Lady Bird sometimes served as a mediating force between her wilful husband and those he encountered. On one occasion after Lyndon had clashed with Dan Rather, then a young Houston, Texas, reporter, Lady Bird, followed Rather in her car. Stopping him, she invited him to return and have some punch, explaining, “That’s just the way Lyndon sometimes is,” and with her unique southern charm, she became a driving force (pun intended) in both their public and private lives.

Lady Bird was brilliant at planting seeds of positivity and then stepping back to watch them grow. Instead of blaming the entire committee for failing to solve an issue, she would observe, “any committee is only as good as the most knowledgeable, determined, and vigorous person on it. There must be somebody who provides the flame.” 

It was Lady Bird’s advice to “walk away from an obstacle until you’re stronger, all your problems will be there when you get back, but you’ll be better able to cope.” Good advice by anyone’s standards.

Lady Bird realized early on that our environment had a powerful influence on our sense of well-being. She noticed how impoverished neighborhoods were often dreary, lacking any form of foliage or color. She was an environmentalist before it was a thing, and she fought hard to beautify America’s highways and landscapes. She believed, “where flowers bloom, so does hope.”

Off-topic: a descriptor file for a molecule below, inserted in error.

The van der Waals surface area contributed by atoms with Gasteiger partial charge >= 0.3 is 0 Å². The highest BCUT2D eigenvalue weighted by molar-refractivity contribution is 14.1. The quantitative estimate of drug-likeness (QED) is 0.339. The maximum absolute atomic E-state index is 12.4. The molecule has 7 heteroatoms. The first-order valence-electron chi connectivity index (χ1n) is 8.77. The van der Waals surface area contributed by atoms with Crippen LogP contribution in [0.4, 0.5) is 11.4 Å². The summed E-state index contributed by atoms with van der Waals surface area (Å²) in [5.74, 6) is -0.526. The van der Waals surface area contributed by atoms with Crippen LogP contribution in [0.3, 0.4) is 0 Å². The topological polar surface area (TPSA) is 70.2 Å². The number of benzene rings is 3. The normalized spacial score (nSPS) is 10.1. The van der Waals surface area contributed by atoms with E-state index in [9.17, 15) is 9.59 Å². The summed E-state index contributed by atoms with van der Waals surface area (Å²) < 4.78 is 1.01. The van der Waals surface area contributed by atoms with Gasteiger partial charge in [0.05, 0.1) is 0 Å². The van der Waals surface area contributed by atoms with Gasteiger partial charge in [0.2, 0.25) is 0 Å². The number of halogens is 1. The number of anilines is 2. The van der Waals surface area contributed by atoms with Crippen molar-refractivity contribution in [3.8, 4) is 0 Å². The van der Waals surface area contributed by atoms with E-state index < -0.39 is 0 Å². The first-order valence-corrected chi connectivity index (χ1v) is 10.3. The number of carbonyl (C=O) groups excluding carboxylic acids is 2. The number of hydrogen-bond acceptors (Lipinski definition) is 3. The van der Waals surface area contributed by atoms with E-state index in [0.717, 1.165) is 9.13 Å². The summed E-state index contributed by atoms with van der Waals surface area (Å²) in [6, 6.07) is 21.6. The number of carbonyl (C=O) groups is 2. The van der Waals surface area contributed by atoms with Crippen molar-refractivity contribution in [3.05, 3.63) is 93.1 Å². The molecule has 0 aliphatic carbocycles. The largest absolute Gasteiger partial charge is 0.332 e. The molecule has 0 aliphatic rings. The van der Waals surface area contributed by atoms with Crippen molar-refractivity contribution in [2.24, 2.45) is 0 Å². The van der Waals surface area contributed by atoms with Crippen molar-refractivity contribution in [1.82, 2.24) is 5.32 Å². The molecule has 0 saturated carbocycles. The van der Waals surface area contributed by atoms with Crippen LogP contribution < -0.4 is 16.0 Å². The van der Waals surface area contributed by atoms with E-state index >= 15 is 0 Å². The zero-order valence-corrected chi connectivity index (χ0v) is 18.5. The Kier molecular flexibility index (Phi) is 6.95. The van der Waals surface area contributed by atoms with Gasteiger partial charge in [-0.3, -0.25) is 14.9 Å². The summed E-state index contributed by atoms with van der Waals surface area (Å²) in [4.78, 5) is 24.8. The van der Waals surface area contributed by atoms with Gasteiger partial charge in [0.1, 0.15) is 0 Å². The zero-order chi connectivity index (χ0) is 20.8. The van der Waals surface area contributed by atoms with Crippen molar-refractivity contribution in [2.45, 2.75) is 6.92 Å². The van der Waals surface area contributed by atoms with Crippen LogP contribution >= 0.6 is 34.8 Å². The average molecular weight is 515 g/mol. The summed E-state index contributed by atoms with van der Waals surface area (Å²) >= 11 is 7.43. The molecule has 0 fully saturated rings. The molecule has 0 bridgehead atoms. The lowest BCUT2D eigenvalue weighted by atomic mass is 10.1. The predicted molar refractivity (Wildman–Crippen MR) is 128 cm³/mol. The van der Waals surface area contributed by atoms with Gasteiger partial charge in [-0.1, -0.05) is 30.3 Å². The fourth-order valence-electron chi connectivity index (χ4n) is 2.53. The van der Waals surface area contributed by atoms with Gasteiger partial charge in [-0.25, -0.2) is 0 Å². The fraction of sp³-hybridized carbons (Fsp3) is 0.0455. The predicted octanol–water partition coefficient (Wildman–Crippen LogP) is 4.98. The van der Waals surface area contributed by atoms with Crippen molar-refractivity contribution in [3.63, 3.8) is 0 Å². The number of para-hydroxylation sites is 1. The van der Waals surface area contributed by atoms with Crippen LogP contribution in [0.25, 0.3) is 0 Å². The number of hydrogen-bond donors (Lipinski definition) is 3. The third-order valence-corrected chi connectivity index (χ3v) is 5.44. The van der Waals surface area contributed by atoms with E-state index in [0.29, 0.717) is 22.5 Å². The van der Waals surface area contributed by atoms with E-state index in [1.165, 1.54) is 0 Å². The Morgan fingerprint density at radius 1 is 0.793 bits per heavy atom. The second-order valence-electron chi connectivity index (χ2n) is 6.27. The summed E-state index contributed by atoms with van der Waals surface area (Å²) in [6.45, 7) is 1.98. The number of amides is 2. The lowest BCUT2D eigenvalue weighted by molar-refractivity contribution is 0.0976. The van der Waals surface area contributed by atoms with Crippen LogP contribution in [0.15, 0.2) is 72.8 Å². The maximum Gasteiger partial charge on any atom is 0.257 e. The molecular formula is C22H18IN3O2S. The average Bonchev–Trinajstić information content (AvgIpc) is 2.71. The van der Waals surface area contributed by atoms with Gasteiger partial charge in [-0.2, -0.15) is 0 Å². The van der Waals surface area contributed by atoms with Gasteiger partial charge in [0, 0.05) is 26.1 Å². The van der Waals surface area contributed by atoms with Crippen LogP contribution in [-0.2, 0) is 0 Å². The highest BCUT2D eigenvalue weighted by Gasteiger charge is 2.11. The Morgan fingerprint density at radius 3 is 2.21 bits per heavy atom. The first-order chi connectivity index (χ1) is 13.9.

She said, “When I no longer thrill to the first snow of the season, I’ll know I’m growing old,” a marker we can all appreciate. Lady Bird died in her home in Texas, attended by family, at the age of 94.

Lady Bird exemplifies a life of positivity, forward-thinking, and compassionate support of others. I’m trying to find the grace to overcome my own pettiness and allow my heart to bend toward equanimity instead of division. Like my country, I’m a work in progress, but I strongly believe we learn more from observing a person’s ethical conduct when under duress than from some firey response triggered by fear.